The School has seen much growth in the past 50 years. Programs have been added, space has been reallocated, and funds have been spent to ensure that the students of St. Mary of the Hills School have the proper level of resources and the facilities necessary for an excellent education.
Technology--A Technology Center was established in the School in 1997 through a gift from Thomas F. Lombard in honor of Father Thomas Foley. A full-time Technology teacher teaches computer skills (word processing, spreadsheets, presentations, Internet, etc.) to students in Grades 1-8. In 2003 through funding from the Catholic Schools Foundation, the two buildings of the St. Mary’s campus were wired for Internet access. All classrooms, offices, and the Technology Center are able to access the Internet opening the doors to new methods of teaching and communicating news with parents. In 2007 Pre-Kindergarten and Kindergarten students were added to the weekly schedule of computer classes.
Early Childhood Education--In 1990 the first Kindergarten class was added. In October 1999 with no Sisters to staff the School, the former Convent was renovated to accommodate an ever-growing Early Childhood Program. The Early Childhood Center was dedicated to Mary Lovett Corcoran. To respond to the demand for an early start to Catholic education, St. Mary of the Hills School welcomed a group of curious and eager four year olds in 2000. A second Pre-Kindergarten class was opened the following year. After extensive renovations, the Early Childhood Center was rededicated to John and Mary Lovett Corcoran in 2004. Based on the overwhelming demand, a third Pre-Kindergarten class was opened in 2007.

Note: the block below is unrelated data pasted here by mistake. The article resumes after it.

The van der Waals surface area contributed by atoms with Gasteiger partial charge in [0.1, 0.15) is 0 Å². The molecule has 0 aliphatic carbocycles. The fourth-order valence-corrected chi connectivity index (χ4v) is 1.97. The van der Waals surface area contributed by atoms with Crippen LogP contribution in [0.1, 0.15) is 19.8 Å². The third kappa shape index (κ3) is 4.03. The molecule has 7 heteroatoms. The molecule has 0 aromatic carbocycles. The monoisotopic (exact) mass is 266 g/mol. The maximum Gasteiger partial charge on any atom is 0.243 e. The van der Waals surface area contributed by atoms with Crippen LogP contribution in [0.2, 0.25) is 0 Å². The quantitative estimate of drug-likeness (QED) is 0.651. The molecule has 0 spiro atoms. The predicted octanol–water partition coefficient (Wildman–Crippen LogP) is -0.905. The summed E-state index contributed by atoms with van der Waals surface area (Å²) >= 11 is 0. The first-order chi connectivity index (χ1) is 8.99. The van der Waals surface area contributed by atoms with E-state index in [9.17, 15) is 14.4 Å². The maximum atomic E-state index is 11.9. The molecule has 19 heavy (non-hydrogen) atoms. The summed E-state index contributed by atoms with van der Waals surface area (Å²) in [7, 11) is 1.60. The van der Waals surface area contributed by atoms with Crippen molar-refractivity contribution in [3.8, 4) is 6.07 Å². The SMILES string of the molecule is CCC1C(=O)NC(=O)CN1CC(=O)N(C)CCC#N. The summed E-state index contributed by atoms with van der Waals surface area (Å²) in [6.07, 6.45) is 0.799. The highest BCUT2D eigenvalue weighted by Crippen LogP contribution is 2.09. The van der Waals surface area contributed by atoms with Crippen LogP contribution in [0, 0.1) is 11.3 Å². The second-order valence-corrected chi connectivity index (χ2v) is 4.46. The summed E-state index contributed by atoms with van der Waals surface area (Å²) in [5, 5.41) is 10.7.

Accreditation--St. Mary of the Hills School was one of the few Catholic elementary schools in the area to receive its Accreditation from the New England Association of Schools & Colleges (NEASC) in 2002. After completing a comprehensive self-study analysis, an independent group of educators from NEASC evaluated the School’s entire program to ensure that it met the high standards set by NEASC. Areas of thorough examination included plant/facilities, curriculum, technology, programs, faculty development, strategic planning, admissions, etc. In 2002 St. Mary of the Hills School received formal accreditation from the New England Association of Schools and Colleges (NEASC), a prestigious recognition. In 2007 a Five-Year Interim evaluation was conducted and passed.
Since 1958 more than 2,100 students with a religious and scholastic education second to none have graduated and entered the halls of higher learning.
The “Mary Garden” was dedicated in May 2000 in loving memory of St. Mary of the Hills School Kindergarten student Erin DaCosta. In July 1999, Erin lost a valiant battle with cancer. Since then each May during the School’s May Procession, the Blessed Mother statue has been crowned.
The graduating class of 2007 has left a permanent reminder of their years at St. Mary’s. The students constructed a labyrinth at the back of the campus. The labyrinth was a collaborative effort by the students, teachers, and parents of the Class of 2007. It represents a journey to our own center and back again out into the world. Since June of 2007, the labyrinth has been used by our school community as a place of meditation and prayer.
Library--The library was moved to the second floor of the Early Childhood Building in February 2001 and is dedicated to the memory of a beloved Fourth Grade teacher, Connie Harrington.
The Arts--After many years of “art by cart,” a dedicated Art Room was created 2004. Students are now able to delve further into projects, and the halls of the school display projects ranging from clay sculptures to large scale acrylic painting. In 2007 a dedicated Music Room was completed and opened for class instruction and after school music lessons.